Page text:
Acronicta vulpina (Grote, 1883)
Miller Dagger Moth
ME : Oxford Co.
Wilson's Mills, 1280 ft
May 30, 1987, Lars Crabo & Glenn Morrell.
Specimen courtesy of LGCC
Photograph copyright: Merrill A. Peterson
Acronicta vulpina is one of three whitish Acronicta species that occur in the Pacific Northwest. It is a medium to large noctuid moth (FW length 17 - 21 mm) that is often suffused with gray in our area, has short basal and anal dashes, a small black chevron on the mid wing at the antemedial line, and a dark gray mark near the anal angle. The ground color of the forewing is pure white, but gray suffusion is usually present and can be heavy in Northwest specimens. The wing is darkest in the fold next to the postmedial line and a short anal dash. A short basal dash is also present, sometimes complete to the antemedial line where there is a small black chevron-shaped mark pointing toward the wing base; this mark is present even when the basal dash is short. The basal, antemedial, and medial lines are evident as black marks on the costa. The postmedial line is pale with a black lateral component that is broken into a series of spots and lunules between the veins. It is drawn sharply toward the base at the costa, then nearly straight and parallel to the outer margin to the lower end of the cell where it turns toward the base before extending to the trailing margin at a right angle. The subterminal line is absent, but the terminal line is a series of black spots between the veins that continue to the inner row of the fringe. The rest of the fringe is white. The orbicular spot is variable, absent, a small black spot, or a small black oval filled with white. The reniform spot is a black chevron, often followed laterally by a dark smudge. The claviform spot is absent. The hindwing is pure white with a gray discal spot, light gray veins in females, and a terminal line of black dots. The head and thorax match the wing color, white to light gray. The male antenna is filiform.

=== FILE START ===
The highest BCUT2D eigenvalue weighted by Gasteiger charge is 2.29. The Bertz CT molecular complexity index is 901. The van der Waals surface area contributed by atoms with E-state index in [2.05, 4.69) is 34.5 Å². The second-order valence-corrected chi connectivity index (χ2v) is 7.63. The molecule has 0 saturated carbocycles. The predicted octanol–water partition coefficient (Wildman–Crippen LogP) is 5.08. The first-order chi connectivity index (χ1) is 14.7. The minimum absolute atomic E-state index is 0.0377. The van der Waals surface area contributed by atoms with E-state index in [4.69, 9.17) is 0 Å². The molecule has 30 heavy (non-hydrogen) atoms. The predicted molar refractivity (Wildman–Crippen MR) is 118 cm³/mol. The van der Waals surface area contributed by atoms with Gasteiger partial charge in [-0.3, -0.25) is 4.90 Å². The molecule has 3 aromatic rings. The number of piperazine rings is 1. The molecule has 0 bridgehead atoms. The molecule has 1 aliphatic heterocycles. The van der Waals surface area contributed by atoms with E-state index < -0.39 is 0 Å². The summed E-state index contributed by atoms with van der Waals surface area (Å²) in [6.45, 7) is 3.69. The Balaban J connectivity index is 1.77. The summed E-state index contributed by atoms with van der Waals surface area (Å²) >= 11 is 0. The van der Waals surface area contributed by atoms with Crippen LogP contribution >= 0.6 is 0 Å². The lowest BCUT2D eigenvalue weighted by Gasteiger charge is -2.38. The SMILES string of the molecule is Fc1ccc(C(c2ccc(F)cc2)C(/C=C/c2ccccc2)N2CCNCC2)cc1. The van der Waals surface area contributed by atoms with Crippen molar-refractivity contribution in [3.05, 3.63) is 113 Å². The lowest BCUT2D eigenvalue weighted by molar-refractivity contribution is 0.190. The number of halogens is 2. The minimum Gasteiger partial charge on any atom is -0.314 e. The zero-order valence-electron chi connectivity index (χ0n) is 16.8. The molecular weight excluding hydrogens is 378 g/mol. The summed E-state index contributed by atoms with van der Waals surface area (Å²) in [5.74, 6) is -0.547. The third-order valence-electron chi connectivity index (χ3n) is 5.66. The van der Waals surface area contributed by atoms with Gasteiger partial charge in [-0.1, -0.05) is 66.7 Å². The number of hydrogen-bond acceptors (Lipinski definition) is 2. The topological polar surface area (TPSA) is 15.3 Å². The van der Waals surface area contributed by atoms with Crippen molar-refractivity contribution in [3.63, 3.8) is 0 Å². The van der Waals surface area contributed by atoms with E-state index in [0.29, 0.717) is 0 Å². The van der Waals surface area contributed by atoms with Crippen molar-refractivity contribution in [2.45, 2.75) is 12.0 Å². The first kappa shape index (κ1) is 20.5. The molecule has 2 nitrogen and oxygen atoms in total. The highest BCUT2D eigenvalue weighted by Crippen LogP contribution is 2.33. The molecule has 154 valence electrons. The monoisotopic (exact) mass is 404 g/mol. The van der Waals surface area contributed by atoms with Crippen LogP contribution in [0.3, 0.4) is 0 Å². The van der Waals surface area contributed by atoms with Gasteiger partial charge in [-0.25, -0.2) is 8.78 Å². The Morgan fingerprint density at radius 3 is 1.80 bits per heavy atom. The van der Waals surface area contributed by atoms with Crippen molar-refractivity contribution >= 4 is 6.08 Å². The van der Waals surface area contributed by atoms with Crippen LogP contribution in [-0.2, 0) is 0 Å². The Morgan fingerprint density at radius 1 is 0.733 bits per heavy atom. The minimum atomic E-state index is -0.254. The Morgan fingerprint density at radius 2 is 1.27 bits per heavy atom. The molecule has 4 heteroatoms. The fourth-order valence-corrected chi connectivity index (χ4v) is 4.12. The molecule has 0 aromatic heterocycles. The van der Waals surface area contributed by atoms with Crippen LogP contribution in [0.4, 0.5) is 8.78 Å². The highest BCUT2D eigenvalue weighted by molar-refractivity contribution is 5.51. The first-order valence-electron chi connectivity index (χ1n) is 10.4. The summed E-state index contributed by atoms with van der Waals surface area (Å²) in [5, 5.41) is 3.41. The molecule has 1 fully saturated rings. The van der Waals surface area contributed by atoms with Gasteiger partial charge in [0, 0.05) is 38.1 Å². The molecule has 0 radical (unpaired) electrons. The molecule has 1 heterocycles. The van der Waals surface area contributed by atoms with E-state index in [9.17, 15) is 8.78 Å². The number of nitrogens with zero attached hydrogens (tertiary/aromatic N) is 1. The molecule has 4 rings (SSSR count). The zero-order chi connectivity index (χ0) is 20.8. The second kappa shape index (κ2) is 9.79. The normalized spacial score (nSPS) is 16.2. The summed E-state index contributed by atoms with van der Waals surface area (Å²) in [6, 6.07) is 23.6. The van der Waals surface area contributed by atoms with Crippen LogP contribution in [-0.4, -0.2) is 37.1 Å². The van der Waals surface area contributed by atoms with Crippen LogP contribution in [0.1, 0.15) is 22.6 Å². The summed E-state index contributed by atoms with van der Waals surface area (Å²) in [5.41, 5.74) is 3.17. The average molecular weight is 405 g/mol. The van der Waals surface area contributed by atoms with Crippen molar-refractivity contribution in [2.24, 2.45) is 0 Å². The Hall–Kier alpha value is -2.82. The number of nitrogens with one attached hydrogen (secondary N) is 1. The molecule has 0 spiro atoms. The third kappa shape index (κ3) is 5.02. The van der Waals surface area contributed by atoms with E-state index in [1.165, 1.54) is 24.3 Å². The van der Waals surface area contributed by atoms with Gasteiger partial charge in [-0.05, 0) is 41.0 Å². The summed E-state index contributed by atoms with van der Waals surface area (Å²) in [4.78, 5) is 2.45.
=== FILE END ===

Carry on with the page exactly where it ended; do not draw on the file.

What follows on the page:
This species is most easily mistaken for Acronicta innotata in our region. This species has a broader and more squared wing shape, is usually cream with a distinct yellow cast, and has a black spot at the wing base as the basal dash. Acronicta lepusculina is also similar in wing shape, color, and pattern but has a distincly longer basal dash that doesn't end in a black mark at the antemedial line.
This is a rare species of the northern Rocky Mountain region, extending to coastal rainforests and mixed hardwood-conifer forests at low elevations west of the Cascades.
Acronicta vulpina is most common in southern British Columbia in our region. It is also found in the Panhandle and southeastern part of Idaho, the Blue Mountains in southwestern Washington, and near the Columbia River Gorge in Washington and Oregon.
The range of this species extends east to Newfoundland in a relatively narrow band near the Canada-United States border. There are numerous records from central Alberta, and the range extends south to Colorado in the Rocky Mountains.
Forbes (1954) gives birches (Betulaceae) and poplar and willow (Populus and Salix, respectively in the Salicaceae) as food plants. Alders (Alnus spp. (Betulaceae)) are a possible food plant in western Washington and Oregon.
The adults are found from late spring to mid-August in our region. It is nocturnal and comes to light.